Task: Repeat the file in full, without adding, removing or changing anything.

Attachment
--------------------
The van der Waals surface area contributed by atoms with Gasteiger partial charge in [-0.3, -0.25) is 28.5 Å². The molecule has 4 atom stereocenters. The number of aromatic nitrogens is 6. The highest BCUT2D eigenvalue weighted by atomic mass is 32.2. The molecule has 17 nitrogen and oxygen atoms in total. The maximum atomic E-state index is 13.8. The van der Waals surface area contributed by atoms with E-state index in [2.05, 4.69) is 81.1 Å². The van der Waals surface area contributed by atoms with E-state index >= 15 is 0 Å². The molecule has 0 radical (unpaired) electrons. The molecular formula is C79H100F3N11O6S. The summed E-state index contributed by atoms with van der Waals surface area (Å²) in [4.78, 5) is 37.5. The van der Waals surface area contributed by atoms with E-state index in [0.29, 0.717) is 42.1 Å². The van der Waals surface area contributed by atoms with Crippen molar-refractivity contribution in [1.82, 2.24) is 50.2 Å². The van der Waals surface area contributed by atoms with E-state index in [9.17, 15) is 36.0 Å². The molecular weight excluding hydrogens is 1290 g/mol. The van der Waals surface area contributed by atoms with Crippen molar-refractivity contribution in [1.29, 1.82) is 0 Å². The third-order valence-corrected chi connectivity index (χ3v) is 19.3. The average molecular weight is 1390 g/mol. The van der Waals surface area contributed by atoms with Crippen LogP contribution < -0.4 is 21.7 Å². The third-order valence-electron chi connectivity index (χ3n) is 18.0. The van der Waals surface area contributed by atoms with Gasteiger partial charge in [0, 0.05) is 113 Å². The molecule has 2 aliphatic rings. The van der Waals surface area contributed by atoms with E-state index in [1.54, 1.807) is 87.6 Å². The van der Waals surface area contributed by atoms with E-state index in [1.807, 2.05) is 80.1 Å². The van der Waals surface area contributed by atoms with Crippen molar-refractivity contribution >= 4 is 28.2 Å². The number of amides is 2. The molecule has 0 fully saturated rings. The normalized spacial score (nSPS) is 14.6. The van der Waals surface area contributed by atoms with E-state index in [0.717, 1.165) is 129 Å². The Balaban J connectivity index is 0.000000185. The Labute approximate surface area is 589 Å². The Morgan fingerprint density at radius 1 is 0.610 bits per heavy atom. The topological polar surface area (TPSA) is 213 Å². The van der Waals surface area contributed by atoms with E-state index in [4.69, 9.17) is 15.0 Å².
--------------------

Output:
The van der Waals surface area contributed by atoms with Gasteiger partial charge in [-0.3, -0.25) is 28.5 Å². The molecule has 4 atom stereocenters. The number of aromatic nitrogens is 6. The highest BCUT2D eigenvalue weighted by atomic mass is 32.2. The molecule has 17 nitrogen and oxygen atoms in total. The maximum atomic E-state index is 13.8. The van der Waals surface area contributed by atoms with E-state index in [2.05, 4.69) is 81.1 Å². The van der Waals surface area contributed by atoms with E-state index >= 15 is 0 Å². The molecule has 0 radical (unpaired) electrons. The molecular formula is C79H100F3N11O6S. The summed E-state index contributed by atoms with van der Waals surface area (Å²) in [4.78, 5) is 37.5. The van der Waals surface area contributed by atoms with E-state index in [0.29, 0.717) is 42.1 Å². The van der Waals surface area contributed by atoms with Crippen molar-refractivity contribution in [1.82, 2.24) is 50.2 Å². The van der Waals surface area contributed by atoms with E-state index in [9.17, 15) is 36.0 Å². The molecular weight excluding hydrogens is 1290 g/mol. The van der Waals surface area contributed by atoms with Crippen molar-refractivity contribution in [1.29, 1.82) is 0 Å². The third-order valence-corrected chi connectivity index (χ3v) is 19.3. The average molecular weight is 1390 g/mol. The van der Waals surface area contributed by atoms with Crippen LogP contribution < -0.4 is 21.7 Å². The third-order valence-electron chi connectivity index (χ3n) is 18.0. The van der Waals surface area contributed by atoms with Gasteiger partial charge in [0, 0.05) is 113 Å². The molecule has 2 aliphatic rings. The van der Waals surface area contributed by atoms with E-state index in [1.54, 1.807) is 87.6 Å². The van der Waals surface area contributed by atoms with E-state index in [1.807, 2.05) is 80.1 Å². The van der Waals surface area contributed by atoms with Crippen molar-refractivity contribution >= 4 is 28.2 Å². The number of amides is 2. The molecule has 0 fully saturated rings. The normalized spacial score (nSPS) is 14.6. The van der Waals surface area contributed by atoms with E-state index in [0.717, 1.165) is 129 Å². The Balaban J connectivity index is 0.000000185. The Labute approximate surface area is 589 Å². The Morgan fingerprint density at radius 1 is 0.610 bits per heavy atom. The topological polar surface area (TPSA) is 213 Å². The van der Waals surface area contributed by atoms with E-state index in [4.69, 9.17) is 15.0 Å².